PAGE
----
Deepen Your Meditation Practice with Narayan Liebenson

Join us for a two-session exploration with Narayan Helen Liebenson

Are your spiritual practices and actions aligned with your intentions? The Buddha encouraged three wise intentions – kindness, compassion, and letting go – and discouraged their opposites – ill will, cruelty, and clinging. We all might say that we aspire to what is wise, but do we embody our understanding? In the challenging times in which we live, a growing awareness of our intentions is now more essential than ever. Spiritual practices that are aligned with what we most aspire to have the potential to heal fragmentation and conflict, allowing struggle to ease into a more joyful and spacious existence.

Session 1Wise Intention – 7pm Thursday, April 27 at Newton South High School, 140 Brandeis Rd, Newton. ($25 in advance, $30 cash or check at the door)

We will investigate wise and unwise intention, taking a look at ways we can encourage kindness, compassion, and letting go while allowing ill, control, and grasping to dissolve in the light of awareness. Understanding how we are (and are not) aligned with our intentions in our daily lives, can bring us into greater harmony with ourselves and with one another.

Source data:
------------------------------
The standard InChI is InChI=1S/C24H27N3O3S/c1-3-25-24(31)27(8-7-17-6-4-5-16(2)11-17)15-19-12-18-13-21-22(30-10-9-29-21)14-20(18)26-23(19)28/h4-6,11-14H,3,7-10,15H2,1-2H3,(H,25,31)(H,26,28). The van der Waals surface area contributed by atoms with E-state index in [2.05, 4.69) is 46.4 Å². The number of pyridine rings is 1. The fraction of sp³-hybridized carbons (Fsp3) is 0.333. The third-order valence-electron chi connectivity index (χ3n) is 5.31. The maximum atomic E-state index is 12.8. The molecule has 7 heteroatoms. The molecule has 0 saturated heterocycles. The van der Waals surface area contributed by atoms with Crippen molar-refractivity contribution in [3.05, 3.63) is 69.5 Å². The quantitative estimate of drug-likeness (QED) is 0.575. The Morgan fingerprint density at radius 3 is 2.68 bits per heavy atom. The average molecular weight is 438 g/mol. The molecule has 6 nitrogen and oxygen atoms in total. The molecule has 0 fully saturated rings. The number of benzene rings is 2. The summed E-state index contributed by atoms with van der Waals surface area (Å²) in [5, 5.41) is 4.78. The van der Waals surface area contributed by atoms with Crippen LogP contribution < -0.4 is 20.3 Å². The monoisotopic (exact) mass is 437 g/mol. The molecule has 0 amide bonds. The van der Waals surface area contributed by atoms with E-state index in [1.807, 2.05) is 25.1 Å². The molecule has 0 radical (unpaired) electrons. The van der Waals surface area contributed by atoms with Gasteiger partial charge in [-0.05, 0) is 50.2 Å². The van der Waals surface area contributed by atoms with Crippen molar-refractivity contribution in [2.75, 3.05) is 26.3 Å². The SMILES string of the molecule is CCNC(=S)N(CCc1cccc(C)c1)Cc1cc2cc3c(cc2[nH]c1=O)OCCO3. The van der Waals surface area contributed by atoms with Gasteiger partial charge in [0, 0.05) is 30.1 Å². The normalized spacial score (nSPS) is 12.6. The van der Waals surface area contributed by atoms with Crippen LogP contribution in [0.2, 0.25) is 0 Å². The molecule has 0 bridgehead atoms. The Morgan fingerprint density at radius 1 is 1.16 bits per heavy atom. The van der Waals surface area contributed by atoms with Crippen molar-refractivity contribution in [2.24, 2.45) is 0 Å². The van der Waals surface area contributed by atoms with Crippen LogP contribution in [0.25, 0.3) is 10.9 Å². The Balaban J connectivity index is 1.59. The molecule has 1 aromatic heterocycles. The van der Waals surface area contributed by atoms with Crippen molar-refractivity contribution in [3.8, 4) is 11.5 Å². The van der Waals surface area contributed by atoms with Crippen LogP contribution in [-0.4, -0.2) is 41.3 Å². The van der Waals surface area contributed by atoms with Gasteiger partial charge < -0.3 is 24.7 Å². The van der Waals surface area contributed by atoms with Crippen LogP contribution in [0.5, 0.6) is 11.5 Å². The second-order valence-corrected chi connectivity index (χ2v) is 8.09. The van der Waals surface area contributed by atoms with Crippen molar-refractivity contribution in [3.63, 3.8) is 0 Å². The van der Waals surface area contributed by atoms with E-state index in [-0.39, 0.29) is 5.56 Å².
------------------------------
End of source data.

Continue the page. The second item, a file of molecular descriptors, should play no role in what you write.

Session 2: A Daylong Meditation Workshop – 11am-5pm at Samadhi, 796 Beacon St., Newton Center. ($75 in advance, $85 cash or check at the door)

We will continue our investigation and direct experience of Wise Intention with a day of practice. The day will include meditation instructions and the practice of sitting and walking along with ample time for exploring your meditation practice questions.

CLICK HERE TO ATTEND BOTH SESSIONS AND SAVE $15 – each session will include sufficient time for participants to engage in conversation with Narayan about their personal practice and challenges.

“I try to help practitioners approach their meditation practice and their lives with compassion and wisdom. Bringing a loving attentiveness into each moment allows us to learn kindness rather than condemnation, and discernment rather than judgment”. 

      – Narayan Helen Liebenson